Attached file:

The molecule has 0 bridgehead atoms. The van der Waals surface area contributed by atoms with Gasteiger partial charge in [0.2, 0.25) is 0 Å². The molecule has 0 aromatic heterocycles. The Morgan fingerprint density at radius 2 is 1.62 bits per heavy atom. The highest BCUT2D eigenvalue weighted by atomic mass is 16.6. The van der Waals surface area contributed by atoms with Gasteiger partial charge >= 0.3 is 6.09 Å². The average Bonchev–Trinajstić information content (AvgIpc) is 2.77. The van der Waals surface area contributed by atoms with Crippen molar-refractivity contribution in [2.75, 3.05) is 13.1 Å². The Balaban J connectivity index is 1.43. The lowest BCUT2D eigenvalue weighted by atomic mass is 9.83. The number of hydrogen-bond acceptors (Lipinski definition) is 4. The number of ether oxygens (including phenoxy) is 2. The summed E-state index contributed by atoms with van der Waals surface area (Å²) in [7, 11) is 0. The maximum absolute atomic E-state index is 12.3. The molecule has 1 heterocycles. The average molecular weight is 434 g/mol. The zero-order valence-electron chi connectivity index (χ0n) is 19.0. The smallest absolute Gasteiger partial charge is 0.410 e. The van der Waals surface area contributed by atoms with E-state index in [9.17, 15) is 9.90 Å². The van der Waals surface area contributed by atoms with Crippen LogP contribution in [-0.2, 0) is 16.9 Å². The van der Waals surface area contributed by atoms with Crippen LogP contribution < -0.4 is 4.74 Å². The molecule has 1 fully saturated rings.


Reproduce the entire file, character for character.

The molecule has 0 bridgehead atoms. The van der Waals surface area contributed by atoms with Gasteiger partial charge in [0.2, 0.25) is 0 Å². The molecule has 0 aromatic heterocycles. The Morgan fingerprint density at radius 2 is 1.62 bits per heavy atom. The highest BCUT2D eigenvalue weighted by atomic mass is 16.6. The van der Waals surface area contributed by atoms with Gasteiger partial charge >= 0.3 is 6.09 Å². The average Bonchev–Trinajstić information content (AvgIpc) is 2.77. The van der Waals surface area contributed by atoms with Crippen molar-refractivity contribution in [2.75, 3.05) is 13.1 Å². The Balaban J connectivity index is 1.43. The lowest BCUT2D eigenvalue weighted by atomic mass is 9.83. The number of hydrogen-bond acceptors (Lipinski definition) is 4. The number of ether oxygens (including phenoxy) is 2. The summed E-state index contributed by atoms with van der Waals surface area (Å²) in [7, 11) is 0. The maximum absolute atomic E-state index is 12.3. The molecule has 1 heterocycles. The average molecular weight is 434 g/mol. The zero-order valence-electron chi connectivity index (χ0n) is 19.0. The smallest absolute Gasteiger partial charge is 0.410 e. The van der Waals surface area contributed by atoms with E-state index in [9.17, 15) is 9.90 Å². The van der Waals surface area contributed by atoms with Crippen LogP contribution in [-0.2, 0) is 16.9 Å². The van der Waals surface area contributed by atoms with Crippen LogP contribution < -0.4 is 4.74 Å². The molecule has 1 fully saturated rings.